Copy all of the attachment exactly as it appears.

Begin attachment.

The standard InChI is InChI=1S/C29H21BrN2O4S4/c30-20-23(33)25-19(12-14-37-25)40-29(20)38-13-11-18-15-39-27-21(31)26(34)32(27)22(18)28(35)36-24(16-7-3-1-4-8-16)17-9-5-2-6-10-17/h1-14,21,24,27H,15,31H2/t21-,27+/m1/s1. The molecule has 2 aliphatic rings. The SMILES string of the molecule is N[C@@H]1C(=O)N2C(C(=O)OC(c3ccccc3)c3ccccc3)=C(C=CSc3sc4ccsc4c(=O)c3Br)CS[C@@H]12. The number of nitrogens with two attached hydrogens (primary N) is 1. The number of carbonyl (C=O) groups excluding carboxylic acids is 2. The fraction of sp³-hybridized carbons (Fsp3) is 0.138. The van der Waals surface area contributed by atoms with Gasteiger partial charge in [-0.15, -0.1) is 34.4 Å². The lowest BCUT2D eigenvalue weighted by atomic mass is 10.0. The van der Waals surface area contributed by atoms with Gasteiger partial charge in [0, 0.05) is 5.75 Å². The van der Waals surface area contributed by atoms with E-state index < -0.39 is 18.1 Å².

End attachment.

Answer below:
The standard InChI is InChI=1S/C29H21BrN2O4S4/c30-20-23(33)25-19(12-14-37-25)40-29(20)38-13-11-18-15-39-27-21(31)26(34)32(27)22(18)28(35)36-24(16-7-3-1-4-8-16)17-9-5-2-6-10-17/h1-14,21,24,27H,15,31H2/t21-,27+/m1/s1. The molecule has 2 aliphatic rings. The SMILES string of the molecule is N[C@@H]1C(=O)N2C(C(=O)OC(c3ccccc3)c3ccccc3)=C(C=CSc3sc4ccsc4c(=O)c3Br)CS[C@@H]12. The number of nitrogens with two attached hydrogens (primary N) is 1. The number of carbonyl (C=O) groups excluding carboxylic acids is 2. The fraction of sp³-hybridized carbons (Fsp3) is 0.138. The van der Waals surface area contributed by atoms with Gasteiger partial charge in [-0.15, -0.1) is 34.4 Å². The lowest BCUT2D eigenvalue weighted by atomic mass is 10.0. The van der Waals surface area contributed by atoms with Gasteiger partial charge in [0, 0.05) is 5.75 Å². The van der Waals surface area contributed by atoms with E-state index < -0.39 is 18.1 Å².